Dr Kerstin Meints from the School of Psychology at the University of Lincoln, UK, is leading the study, which examines how children aged three to five interpret the warning signs dogs display when they feel threatened of distressed.
The two-year project, funded with a grant from the US National Institutes of Health, builds on existing research by Dr Meints and her colleagues into the risks and causes of dog bites involving children.
Dr Meints, Reader in Lincoln’s School of Psychology, said: “Young children are particularly vulnerable to being bitten by dogs. A common misconception is that these attacks involve strangers’ animals and happen on the street or in parks. In reality, most dog bites affecting children involve the family pet or another familiar dog.
“We know from our existing research that many of these incidents are preventable. Children under six frequently misinterpret the warnings signals dogs give when they feel threatened. For example, very young children often interpret a dog’s snarl as a smile, and will even lean in for a kiss.”
Reducing the number of dog bites involving small children and the family pet is important both as a public health matter and an animal welfare issue. Many dogs which show aggression towards a family member, particularly a child, are euthanised or taken to the pound.
Dr Meints and her colleagues at the University of Lincoln have been instrumental in the development of an international child safety programme, The Blue Dog, over the past eight years. Their educational DVD and accompanying booklet has been translated into 17 languages and licensed in 19 countries.
“Our existing work has indicated that education programmes can effectively educate pre-school children about safe behaviours around dogs,“ added Dr Meints. “This latest research will help us to better understand the situations where problems commonly arise, and from there, to refine effective methods for teaching parents and children how to interpret dogs’ warning signals properly.”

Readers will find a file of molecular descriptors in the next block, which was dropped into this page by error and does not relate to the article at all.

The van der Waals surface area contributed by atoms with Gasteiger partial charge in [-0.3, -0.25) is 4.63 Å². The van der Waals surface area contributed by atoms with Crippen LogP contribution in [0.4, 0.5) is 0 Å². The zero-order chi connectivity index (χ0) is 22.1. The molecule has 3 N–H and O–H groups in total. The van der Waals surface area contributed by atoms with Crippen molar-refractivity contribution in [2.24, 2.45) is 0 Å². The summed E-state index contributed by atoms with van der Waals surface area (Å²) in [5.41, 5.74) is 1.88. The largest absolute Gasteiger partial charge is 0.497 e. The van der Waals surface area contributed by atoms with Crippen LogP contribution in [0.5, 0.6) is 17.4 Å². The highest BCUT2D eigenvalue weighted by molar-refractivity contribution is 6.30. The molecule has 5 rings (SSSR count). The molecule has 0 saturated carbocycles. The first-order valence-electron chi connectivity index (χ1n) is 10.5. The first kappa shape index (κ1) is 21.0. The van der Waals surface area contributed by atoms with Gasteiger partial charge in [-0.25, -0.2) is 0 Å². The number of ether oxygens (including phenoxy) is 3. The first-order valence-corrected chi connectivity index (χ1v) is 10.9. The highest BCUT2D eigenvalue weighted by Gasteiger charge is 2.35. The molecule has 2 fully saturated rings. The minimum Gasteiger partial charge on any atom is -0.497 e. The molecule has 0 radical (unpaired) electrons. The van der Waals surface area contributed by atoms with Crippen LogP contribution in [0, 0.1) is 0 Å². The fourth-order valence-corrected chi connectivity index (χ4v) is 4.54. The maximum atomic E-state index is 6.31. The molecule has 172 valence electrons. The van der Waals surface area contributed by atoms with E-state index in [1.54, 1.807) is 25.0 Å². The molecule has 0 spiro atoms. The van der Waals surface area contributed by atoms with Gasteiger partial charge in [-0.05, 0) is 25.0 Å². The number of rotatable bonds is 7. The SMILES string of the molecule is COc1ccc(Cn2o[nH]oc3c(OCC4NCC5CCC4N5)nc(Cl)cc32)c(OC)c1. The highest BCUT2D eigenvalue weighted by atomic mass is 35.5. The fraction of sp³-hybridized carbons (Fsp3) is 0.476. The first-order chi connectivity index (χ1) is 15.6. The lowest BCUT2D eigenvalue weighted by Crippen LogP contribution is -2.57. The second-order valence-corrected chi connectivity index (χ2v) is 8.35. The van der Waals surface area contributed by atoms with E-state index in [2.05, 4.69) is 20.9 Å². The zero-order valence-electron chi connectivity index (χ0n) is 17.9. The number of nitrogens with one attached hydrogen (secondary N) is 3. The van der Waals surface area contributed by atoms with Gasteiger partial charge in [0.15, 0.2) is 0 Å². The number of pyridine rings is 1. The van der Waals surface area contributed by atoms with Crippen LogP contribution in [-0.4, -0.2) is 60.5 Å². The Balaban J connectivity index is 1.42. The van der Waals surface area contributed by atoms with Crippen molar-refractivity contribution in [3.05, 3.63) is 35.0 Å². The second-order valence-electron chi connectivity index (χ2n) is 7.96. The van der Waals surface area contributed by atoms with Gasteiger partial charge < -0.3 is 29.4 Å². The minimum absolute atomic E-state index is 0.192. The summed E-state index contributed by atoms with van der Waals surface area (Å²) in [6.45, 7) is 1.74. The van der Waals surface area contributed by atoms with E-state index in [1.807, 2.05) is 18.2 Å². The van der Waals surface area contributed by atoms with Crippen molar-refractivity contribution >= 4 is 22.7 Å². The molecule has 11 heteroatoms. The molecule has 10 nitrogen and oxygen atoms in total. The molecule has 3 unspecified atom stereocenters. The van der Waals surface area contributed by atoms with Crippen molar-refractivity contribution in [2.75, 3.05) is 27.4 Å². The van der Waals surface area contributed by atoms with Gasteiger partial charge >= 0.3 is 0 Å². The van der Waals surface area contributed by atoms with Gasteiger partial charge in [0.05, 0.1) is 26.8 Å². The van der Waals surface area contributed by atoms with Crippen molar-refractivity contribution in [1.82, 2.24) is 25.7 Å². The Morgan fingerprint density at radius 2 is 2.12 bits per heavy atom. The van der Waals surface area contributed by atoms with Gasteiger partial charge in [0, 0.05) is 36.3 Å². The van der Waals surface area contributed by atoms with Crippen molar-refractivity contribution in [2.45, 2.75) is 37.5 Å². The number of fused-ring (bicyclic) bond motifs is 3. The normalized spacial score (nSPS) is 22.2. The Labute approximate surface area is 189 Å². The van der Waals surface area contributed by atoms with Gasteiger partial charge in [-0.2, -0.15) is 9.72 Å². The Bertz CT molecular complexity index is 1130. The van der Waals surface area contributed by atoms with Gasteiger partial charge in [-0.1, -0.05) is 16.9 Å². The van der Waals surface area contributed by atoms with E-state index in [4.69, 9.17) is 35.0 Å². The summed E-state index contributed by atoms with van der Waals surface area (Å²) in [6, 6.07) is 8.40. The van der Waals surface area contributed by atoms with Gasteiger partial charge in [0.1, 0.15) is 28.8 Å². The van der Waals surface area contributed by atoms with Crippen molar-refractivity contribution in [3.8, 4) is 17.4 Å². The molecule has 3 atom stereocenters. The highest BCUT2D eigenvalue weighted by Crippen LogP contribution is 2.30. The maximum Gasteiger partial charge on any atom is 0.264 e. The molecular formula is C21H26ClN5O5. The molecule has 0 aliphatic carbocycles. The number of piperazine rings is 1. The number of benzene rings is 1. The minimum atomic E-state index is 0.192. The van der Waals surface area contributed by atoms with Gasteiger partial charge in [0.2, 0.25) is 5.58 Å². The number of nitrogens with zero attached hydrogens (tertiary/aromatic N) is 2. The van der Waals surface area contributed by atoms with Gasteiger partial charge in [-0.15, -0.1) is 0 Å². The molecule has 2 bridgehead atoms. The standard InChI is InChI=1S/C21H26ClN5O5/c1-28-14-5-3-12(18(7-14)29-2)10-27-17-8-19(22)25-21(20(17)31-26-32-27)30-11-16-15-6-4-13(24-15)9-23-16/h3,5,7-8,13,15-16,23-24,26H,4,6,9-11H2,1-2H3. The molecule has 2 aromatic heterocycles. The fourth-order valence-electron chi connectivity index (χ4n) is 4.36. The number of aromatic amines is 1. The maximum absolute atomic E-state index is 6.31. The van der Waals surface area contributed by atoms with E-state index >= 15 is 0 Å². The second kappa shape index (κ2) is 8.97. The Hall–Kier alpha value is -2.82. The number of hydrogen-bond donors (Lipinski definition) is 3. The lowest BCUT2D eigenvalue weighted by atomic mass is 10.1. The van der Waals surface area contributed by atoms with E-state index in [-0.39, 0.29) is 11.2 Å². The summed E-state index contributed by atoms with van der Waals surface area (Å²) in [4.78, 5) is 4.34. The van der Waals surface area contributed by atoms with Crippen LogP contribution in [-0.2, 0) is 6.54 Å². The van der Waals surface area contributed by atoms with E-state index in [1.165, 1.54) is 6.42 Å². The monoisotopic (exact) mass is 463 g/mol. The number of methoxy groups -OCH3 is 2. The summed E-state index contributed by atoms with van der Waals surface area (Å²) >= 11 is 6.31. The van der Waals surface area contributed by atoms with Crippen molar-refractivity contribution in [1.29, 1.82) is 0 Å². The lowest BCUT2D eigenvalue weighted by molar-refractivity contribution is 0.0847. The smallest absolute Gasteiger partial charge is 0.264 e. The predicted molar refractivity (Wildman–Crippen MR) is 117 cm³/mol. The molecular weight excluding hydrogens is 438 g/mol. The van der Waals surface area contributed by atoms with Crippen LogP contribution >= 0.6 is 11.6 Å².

Using pioneering eye-tracking technology developed at Lincoln, Dr Meints and her colleagues are currently testing children aged between three and five years old on how they interpret the distress signals dogs display through their body language when the animals feel threatened or aggressive.
The design of the experiments will enable the researchers to compare the children’s verbal answers with the data from the eye-tracker; giving them a unique insight into the children’s thought processes.
The team first assesses participants’ knowledge, then works with the children and their parents to teach the safe interpretations of dogs’ behaviour before re-testing. The same assessments are repeated after six months and again after 12 months from the project start, to evaluate how effectively lessons have been learnt. Initial results show that children and their parents show significant improvements in correctly interpreting dogs’ body language after a training session.
The research is funded with a grant of $101,563 from the Eunice Kennedy Shriver National Institute of Child Health & Human Development (part of the US National Institutes of Health) and Mars-WALTHAM®. The National Institutes of Health (NIH) is part of the US Department of Health and Human Services. As the USA’s medical research agency, the NIH is one of world’s largest supporters of health-related research.